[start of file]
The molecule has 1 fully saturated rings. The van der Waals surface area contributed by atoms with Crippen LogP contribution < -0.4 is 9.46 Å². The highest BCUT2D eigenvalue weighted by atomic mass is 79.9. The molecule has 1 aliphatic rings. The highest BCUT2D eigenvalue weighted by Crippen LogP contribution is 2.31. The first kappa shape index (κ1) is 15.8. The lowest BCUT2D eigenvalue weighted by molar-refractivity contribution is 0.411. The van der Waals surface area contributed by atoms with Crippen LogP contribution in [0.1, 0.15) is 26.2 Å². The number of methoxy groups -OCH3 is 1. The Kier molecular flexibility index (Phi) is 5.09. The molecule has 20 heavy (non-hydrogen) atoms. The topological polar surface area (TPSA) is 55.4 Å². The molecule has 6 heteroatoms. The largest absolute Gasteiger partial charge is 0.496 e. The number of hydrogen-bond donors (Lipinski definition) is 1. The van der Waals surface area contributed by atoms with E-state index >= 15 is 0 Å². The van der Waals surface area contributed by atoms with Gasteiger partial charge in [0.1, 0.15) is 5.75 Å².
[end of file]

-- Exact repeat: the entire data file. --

The molecule has 1 fully saturated rings. The van der Waals surface area contributed by atoms with Crippen LogP contribution < -0.4 is 9.46 Å². The highest BCUT2D eigenvalue weighted by atomic mass is 79.9. The molecule has 1 aliphatic rings. The highest BCUT2D eigenvalue weighted by Crippen LogP contribution is 2.31. The first kappa shape index (κ1) is 15.8. The lowest BCUT2D eigenvalue weighted by molar-refractivity contribution is 0.411. The van der Waals surface area contributed by atoms with Crippen LogP contribution in [0.1, 0.15) is 26.2 Å². The number of methoxy groups -OCH3 is 1. The Kier molecular flexibility index (Phi) is 5.09. The molecule has 20 heavy (non-hydrogen) atoms. The topological polar surface area (TPSA) is 55.4 Å². The molecule has 6 heteroatoms. The largest absolute Gasteiger partial charge is 0.496 e. The number of hydrogen-bond donors (Lipinski definition) is 1. The van der Waals surface area contributed by atoms with E-state index >= 15 is 0 Å². The van der Waals surface area contributed by atoms with Gasteiger partial charge in [0.1, 0.15) is 5.75 Å².